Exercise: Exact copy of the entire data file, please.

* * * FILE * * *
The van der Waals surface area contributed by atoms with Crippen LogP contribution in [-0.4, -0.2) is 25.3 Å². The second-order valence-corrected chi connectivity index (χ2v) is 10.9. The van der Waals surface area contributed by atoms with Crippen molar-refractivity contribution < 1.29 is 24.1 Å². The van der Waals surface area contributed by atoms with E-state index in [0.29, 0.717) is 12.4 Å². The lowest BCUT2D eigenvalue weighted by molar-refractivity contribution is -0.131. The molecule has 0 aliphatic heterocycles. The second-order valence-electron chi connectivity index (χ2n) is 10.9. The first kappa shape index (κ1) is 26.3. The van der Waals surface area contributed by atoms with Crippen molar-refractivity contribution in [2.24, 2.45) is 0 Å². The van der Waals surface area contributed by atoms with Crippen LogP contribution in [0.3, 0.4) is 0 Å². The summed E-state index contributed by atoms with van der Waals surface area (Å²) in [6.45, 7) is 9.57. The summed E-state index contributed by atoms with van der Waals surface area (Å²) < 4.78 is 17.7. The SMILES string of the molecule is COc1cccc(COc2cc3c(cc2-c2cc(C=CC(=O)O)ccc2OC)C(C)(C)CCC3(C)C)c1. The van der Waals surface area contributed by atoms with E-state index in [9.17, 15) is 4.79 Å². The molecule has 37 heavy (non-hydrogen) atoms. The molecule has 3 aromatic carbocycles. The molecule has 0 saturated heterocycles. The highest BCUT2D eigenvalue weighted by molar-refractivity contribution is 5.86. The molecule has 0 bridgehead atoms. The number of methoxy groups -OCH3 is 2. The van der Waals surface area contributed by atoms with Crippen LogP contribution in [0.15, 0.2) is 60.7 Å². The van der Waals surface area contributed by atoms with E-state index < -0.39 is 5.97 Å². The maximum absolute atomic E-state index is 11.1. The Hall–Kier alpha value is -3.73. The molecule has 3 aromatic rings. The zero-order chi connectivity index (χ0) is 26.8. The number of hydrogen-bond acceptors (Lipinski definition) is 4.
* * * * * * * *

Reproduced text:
The van der Waals surface area contributed by atoms with Crippen LogP contribution in [-0.4, -0.2) is 25.3 Å². The second-order valence-corrected chi connectivity index (χ2v) is 10.9. The van der Waals surface area contributed by atoms with Crippen molar-refractivity contribution < 1.29 is 24.1 Å². The van der Waals surface area contributed by atoms with E-state index in [0.29, 0.717) is 12.4 Å². The lowest BCUT2D eigenvalue weighted by molar-refractivity contribution is -0.131. The molecule has 0 aliphatic heterocycles. The second-order valence-electron chi connectivity index (χ2n) is 10.9. The first kappa shape index (κ1) is 26.3. The van der Waals surface area contributed by atoms with Crippen molar-refractivity contribution in [2.24, 2.45) is 0 Å². The van der Waals surface area contributed by atoms with Crippen LogP contribution in [0.3, 0.4) is 0 Å². The summed E-state index contributed by atoms with van der Waals surface area (Å²) in [6.45, 7) is 9.57. The summed E-state index contributed by atoms with van der Waals surface area (Å²) < 4.78 is 17.7. The SMILES string of the molecule is COc1cccc(COc2cc3c(cc2-c2cc(C=CC(=O)O)ccc2OC)C(C)(C)CCC3(C)C)c1. The van der Waals surface area contributed by atoms with E-state index in [9.17, 15) is 4.79 Å². The molecule has 37 heavy (non-hydrogen) atoms. The molecule has 3 aromatic carbocycles. The molecule has 0 saturated heterocycles. The highest BCUT2D eigenvalue weighted by molar-refractivity contribution is 5.86. The molecule has 0 bridgehead atoms. The number of methoxy groups -OCH3 is 2. The van der Waals surface area contributed by atoms with Crippen LogP contribution in [0.15, 0.2) is 60.7 Å². The van der Waals surface area contributed by atoms with E-state index < -0.39 is 5.97 Å². The maximum absolute atomic E-state index is 11.1. The Hall–Kier alpha value is -3.73. The molecule has 3 aromatic rings. The zero-order chi connectivity index (χ0) is 26.8. The number of hydrogen-bond acceptors (Lipinski definition) is 4.